April 17, 2007
Agriculture students capture national honors
CARBONDALE, Ill. — Two students from Southern Illinois University Carbondale's newly chartered campus chapter of National Minorities in Agriculture, Natural Resources and Related Sciences attended the organization's convention last month in Birmingham, Ala., and walked away with first and third places in national competition.
Chapter President Maurice C. Allen, a first-year master's student in agribusiness economics, took first place in impromptu speaking, while Vice President Jean N. Porter, a second-year master's student in plant, soil and agricultural systems, placed third in graduate oral research. The two winners were among six student researchers sent to the competition by the chapter, which received its charter late last year.
Dexter B. Wakefield, assistant professor of plant, soil and agricultural systems and the chapter's adviser, sat through every one of their presentations.
"These students were all extremely prepared, and they know how to maintain a positive mental attitude in stressful times," he said.
"I saw other major research schools such as Purdue, Missouri, Ohio State and Cal Poly try to question our students' research, but ours were so up on their subjects they really came through."
Allen, a native of Roxie, Miss., is doing research on the development of broadband availability for rural and lower income areas. He earned his undergraduate degree in 2006 from Alcorn State University outside Lorman, Miss. He is the son of Tommy Lee Allen and Roxie resident Cassandra Allen (6184 Highway 33 S.).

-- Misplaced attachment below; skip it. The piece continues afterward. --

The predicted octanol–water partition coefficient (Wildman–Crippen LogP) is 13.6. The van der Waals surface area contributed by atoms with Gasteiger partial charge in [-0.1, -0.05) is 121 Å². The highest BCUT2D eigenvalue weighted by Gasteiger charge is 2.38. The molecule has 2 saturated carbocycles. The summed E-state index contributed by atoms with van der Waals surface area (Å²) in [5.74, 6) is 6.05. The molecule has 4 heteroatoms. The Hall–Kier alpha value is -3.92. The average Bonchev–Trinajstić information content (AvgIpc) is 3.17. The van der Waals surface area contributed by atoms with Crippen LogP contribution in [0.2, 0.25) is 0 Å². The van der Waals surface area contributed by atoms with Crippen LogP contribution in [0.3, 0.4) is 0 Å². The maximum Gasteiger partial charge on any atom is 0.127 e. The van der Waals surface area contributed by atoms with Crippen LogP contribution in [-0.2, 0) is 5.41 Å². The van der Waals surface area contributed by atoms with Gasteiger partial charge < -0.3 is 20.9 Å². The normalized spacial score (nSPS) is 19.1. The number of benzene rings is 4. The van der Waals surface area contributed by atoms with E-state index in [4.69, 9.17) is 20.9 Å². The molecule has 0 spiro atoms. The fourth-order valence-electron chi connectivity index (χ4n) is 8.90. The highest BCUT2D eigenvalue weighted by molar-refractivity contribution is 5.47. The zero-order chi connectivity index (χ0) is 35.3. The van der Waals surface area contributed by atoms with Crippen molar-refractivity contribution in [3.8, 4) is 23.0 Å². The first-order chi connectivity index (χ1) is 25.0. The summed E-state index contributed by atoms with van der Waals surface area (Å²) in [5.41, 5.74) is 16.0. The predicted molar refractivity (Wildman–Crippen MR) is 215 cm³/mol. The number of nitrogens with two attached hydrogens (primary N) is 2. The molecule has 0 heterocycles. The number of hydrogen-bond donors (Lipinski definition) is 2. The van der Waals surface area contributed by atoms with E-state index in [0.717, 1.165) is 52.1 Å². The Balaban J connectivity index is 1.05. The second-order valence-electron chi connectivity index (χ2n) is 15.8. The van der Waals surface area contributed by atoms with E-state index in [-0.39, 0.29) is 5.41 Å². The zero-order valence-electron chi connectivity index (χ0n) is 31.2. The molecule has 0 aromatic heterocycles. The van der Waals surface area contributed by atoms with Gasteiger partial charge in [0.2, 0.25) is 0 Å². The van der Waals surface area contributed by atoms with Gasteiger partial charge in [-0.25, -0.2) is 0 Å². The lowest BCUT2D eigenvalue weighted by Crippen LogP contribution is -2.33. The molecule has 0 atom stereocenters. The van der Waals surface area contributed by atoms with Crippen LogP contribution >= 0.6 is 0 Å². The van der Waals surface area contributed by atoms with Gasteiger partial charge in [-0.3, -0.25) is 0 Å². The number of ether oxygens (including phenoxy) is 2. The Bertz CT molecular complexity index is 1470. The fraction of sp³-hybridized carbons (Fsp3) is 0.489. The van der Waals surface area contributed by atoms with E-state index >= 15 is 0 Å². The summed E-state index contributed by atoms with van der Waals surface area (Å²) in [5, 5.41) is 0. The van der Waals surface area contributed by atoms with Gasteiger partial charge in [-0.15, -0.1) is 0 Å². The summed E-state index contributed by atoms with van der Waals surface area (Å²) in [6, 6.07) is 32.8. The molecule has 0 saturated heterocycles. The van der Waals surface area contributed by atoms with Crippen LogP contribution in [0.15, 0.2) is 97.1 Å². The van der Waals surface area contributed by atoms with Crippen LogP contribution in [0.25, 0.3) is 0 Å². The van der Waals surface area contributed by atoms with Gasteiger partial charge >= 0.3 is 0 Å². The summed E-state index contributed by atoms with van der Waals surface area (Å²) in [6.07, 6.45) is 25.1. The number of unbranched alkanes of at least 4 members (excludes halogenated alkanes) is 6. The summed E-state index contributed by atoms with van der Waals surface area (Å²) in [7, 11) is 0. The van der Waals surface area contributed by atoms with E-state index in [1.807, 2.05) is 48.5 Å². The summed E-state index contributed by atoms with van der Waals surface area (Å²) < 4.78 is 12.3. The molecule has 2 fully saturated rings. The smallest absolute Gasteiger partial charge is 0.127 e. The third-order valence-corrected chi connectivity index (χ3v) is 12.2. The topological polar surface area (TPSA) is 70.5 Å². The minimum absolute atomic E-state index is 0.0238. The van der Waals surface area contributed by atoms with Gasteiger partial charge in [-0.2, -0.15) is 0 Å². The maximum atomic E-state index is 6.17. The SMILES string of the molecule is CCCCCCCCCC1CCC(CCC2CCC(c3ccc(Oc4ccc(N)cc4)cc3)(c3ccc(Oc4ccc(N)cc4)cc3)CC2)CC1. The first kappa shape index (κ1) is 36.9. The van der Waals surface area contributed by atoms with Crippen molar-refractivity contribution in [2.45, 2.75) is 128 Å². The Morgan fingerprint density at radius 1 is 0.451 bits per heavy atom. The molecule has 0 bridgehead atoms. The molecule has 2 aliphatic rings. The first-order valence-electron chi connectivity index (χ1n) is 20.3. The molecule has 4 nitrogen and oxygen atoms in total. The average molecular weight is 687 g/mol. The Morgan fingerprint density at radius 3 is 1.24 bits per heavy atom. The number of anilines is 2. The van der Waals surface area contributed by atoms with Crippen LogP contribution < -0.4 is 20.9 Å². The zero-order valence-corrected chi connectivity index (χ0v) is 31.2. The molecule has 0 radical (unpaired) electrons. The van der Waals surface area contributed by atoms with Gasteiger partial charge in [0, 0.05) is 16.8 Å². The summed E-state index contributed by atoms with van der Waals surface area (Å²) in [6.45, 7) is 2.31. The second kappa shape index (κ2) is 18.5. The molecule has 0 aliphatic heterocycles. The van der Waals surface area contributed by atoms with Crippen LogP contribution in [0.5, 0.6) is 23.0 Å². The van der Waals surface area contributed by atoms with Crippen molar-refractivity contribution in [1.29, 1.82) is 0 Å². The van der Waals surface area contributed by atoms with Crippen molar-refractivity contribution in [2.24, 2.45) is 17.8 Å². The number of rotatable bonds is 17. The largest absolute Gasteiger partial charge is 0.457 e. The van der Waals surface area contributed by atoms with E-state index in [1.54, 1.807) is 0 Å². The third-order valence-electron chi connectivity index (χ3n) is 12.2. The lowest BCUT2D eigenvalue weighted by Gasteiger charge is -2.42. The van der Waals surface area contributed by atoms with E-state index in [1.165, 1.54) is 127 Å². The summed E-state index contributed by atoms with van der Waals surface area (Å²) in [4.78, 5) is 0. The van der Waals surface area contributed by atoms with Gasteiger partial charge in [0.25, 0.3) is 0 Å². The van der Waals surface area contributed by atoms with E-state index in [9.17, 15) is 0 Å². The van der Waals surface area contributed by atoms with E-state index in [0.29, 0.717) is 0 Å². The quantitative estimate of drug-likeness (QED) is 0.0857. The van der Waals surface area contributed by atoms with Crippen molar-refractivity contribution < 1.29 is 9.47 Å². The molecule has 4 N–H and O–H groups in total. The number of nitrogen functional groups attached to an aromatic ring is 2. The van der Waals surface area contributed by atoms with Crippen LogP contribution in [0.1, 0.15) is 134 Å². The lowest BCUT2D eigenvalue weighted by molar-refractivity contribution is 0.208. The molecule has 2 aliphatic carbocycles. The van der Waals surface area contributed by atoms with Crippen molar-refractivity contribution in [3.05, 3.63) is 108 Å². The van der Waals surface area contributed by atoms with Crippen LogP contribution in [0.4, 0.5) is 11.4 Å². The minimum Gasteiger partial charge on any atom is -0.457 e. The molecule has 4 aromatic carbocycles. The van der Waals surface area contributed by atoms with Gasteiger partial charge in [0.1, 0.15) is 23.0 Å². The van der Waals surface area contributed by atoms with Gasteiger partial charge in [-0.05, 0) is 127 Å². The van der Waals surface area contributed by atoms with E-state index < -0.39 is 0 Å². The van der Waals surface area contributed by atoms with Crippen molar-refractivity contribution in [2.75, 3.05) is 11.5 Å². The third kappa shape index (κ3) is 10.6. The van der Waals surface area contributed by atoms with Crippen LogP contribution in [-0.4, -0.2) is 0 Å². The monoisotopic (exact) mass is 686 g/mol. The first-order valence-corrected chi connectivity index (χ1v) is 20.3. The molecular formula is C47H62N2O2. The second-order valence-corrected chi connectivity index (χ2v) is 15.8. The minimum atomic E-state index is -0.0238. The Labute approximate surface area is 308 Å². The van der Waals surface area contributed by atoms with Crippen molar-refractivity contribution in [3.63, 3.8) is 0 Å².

Porter, who grew up in Petersburg, Va., has done research on the future of biotechnology education in Illinois, with particular emphasis on agriculture teachers. She earned her undergraduate degree in 2005 from North Carolina A&T State University in Greensboro. She is the daughter of Petersburg residents William H. Porter III (507 Clinton St.) and Bertha M. Porter (1028 S. Park Drive) and the granddaughter of Rocky Mount, Va., resident Russell McEnhimer (50 Emmas Road).
Wakefield, who served as the organization's national president when he was in graduate school, has been interested in having a chapter on campus since he arrived in 2001.
"We had a lot of support for this organization, both from Dean (Gary L.) Minish and (former) Dean (W. David) Shoup," Wakefield said.
"It just took some time for me to get it started."
Since November, the chapter has enrolled 12 charter members, held fundraisers and participated in community service activities. Over the next year, the group plans to recruit more members and create a junior chapter in East St. Louis.